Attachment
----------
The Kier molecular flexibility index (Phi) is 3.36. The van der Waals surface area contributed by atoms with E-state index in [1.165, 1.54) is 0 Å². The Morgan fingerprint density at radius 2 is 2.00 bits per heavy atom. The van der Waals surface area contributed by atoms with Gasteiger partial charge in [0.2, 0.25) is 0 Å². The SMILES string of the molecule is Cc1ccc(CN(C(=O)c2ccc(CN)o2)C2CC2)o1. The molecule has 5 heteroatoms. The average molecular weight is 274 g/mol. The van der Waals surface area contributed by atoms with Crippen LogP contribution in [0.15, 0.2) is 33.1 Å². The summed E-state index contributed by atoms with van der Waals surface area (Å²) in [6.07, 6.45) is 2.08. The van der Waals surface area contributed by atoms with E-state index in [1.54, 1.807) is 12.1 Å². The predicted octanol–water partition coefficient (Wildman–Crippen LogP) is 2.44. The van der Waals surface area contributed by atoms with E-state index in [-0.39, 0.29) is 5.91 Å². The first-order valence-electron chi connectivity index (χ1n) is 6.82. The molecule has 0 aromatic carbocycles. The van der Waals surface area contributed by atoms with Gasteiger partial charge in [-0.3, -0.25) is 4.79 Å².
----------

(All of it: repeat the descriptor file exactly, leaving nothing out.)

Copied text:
The Kier molecular flexibility index (Phi) is 3.36. The van der Waals surface area contributed by atoms with E-state index in [1.165, 1.54) is 0 Å². The Morgan fingerprint density at radius 2 is 2.00 bits per heavy atom. The van der Waals surface area contributed by atoms with Gasteiger partial charge in [0.2, 0.25) is 0 Å². The SMILES string of the molecule is Cc1ccc(CN(C(=O)c2ccc(CN)o2)C2CC2)o1. The molecule has 5 heteroatoms. The average molecular weight is 274 g/mol. The van der Waals surface area contributed by atoms with Crippen LogP contribution in [0.15, 0.2) is 33.1 Å². The summed E-state index contributed by atoms with van der Waals surface area (Å²) in [6.07, 6.45) is 2.08. The van der Waals surface area contributed by atoms with E-state index in [1.54, 1.807) is 12.1 Å². The predicted octanol–water partition coefficient (Wildman–Crippen LogP) is 2.44. The van der Waals surface area contributed by atoms with E-state index in [-0.39, 0.29) is 5.91 Å². The first-order valence-electron chi connectivity index (χ1n) is 6.82. The molecule has 0 aromatic carbocycles. The van der Waals surface area contributed by atoms with Gasteiger partial charge in [-0.3, -0.25) is 4.79 Å².